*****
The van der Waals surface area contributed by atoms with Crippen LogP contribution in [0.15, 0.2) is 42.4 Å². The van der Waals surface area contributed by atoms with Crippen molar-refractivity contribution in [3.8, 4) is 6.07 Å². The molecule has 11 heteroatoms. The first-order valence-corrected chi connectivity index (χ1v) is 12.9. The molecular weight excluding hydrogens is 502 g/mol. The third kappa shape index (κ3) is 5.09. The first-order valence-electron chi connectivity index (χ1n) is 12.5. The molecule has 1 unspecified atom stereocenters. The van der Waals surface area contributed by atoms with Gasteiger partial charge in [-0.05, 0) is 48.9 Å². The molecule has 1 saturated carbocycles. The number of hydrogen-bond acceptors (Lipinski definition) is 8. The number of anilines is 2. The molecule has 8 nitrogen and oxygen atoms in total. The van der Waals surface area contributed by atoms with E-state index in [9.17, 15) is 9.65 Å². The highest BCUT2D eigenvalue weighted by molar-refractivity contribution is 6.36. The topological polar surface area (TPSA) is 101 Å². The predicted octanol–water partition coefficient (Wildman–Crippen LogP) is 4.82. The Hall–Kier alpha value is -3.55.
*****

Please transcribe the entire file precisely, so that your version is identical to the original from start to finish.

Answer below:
The van der Waals surface area contributed by atoms with Crippen LogP contribution in [0.15, 0.2) is 42.4 Å². The van der Waals surface area contributed by atoms with Crippen molar-refractivity contribution in [3.8, 4) is 6.07 Å². The molecule has 11 heteroatoms. The first-order valence-corrected chi connectivity index (χ1v) is 12.9. The molecular weight excluding hydrogens is 502 g/mol. The third kappa shape index (κ3) is 5.09. The first-order valence-electron chi connectivity index (χ1n) is 12.5. The molecule has 1 unspecified atom stereocenters. The van der Waals surface area contributed by atoms with Gasteiger partial charge in [-0.05, 0) is 48.9 Å². The molecule has 1 saturated carbocycles. The number of hydrogen-bond acceptors (Lipinski definition) is 8. The number of anilines is 2. The molecule has 8 nitrogen and oxygen atoms in total. The van der Waals surface area contributed by atoms with E-state index in [9.17, 15) is 9.65 Å². The highest BCUT2D eigenvalue weighted by molar-refractivity contribution is 6.36. The topological polar surface area (TPSA) is 101 Å². The predicted octanol–water partition coefficient (Wildman–Crippen LogP) is 4.82. The Hall–Kier alpha value is -3.55.